In hunt for new stadium, honesty is key

The administration should be honest in its search for a home football stadium.

The university’s claim that Lincoln Financial Field wants $12 million upfront in negotiations for a new contract to house the football team is troubling for a number of reasons.

First, such a high number indicates it’s extremely unlikely that the football team would continue playing at the Linc after the team’s contract expires in 2018.

“We’re not about to give them that kind of money,” President Theobald told the Chronicle of Higher Education last week. That means the university’s next step is to find an alternative home in the city or move forward with its plans to build an on-campus football stadium.

The idea of sharing space at places like the Philadelphia Union’s PPL Park or the University of Pennsylvania’s Franklin Field is likely unappealing to the administration. Temple wants a stadium to call its own that will bring big-time college football to Main Campus and the lucrative game-day revenues that come with it.

The administration seems convinced of the advantages of such a stadium. Now it just needs to convince the public.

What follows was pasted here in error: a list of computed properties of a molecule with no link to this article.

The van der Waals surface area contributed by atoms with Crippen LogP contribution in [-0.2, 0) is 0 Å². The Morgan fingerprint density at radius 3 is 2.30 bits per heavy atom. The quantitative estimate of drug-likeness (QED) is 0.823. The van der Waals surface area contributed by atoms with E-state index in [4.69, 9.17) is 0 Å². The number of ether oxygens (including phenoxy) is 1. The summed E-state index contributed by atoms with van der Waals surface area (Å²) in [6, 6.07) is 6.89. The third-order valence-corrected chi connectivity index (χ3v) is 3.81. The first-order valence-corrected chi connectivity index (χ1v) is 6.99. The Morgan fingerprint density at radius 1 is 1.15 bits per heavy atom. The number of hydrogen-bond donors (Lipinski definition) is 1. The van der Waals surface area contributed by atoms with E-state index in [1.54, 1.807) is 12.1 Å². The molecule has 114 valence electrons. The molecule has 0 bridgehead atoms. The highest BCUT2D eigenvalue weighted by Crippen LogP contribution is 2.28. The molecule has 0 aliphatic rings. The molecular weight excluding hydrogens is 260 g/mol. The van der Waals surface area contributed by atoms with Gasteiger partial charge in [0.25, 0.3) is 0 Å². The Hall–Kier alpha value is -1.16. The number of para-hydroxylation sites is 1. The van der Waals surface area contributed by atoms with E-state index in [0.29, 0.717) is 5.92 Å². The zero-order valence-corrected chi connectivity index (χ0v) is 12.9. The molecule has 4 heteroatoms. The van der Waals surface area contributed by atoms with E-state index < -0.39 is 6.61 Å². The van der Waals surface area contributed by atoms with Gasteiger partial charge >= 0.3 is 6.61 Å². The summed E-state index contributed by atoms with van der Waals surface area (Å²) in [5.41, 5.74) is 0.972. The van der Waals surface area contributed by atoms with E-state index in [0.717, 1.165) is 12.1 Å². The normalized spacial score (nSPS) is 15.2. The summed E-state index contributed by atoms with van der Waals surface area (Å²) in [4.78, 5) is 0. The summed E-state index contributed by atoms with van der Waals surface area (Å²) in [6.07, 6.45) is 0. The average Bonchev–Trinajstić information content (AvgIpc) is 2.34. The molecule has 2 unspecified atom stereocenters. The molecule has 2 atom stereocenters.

That’s why Theobald’s comments last week give us pause.

Don Smolenski, team president of the Philadelphia Eagles, gave a convincing rebuttal to Theobald’s comments. Smolenski told the Inquirer that the team hasn’t had any negotiations with Temple about extending its contract in more than a year and that Theobald’s comments “do not accurately reflect our conversations with Temple representatives.”

Is the administration trying to make it seem like the Linc is forcing Temple to move somewhere else? Theobald certainly has the motive to have the public in his corner.

Building a stadium, likely west of Broad Street, would only exacerbate tensions with the community that seem to be at an all-time high. To alleviate those concerns, Theobald has spoken publicly about allotting time for local high schools to use the stadium and including academic space.

Temple should be concerned with effectively communicating the benefits of such a stadium, not trying to fool the community into thinking it had no other choice but to build it.

1 Comment

  1. A little advice for the editorial board: the most likely site for the new stadium is east of broad street at the old William penn high school at broad & master. It’s a huge site, the school district doesn’t use it any more, and it has relatively little impact on residential areas.

Leave a Reply

Your email address will not be published.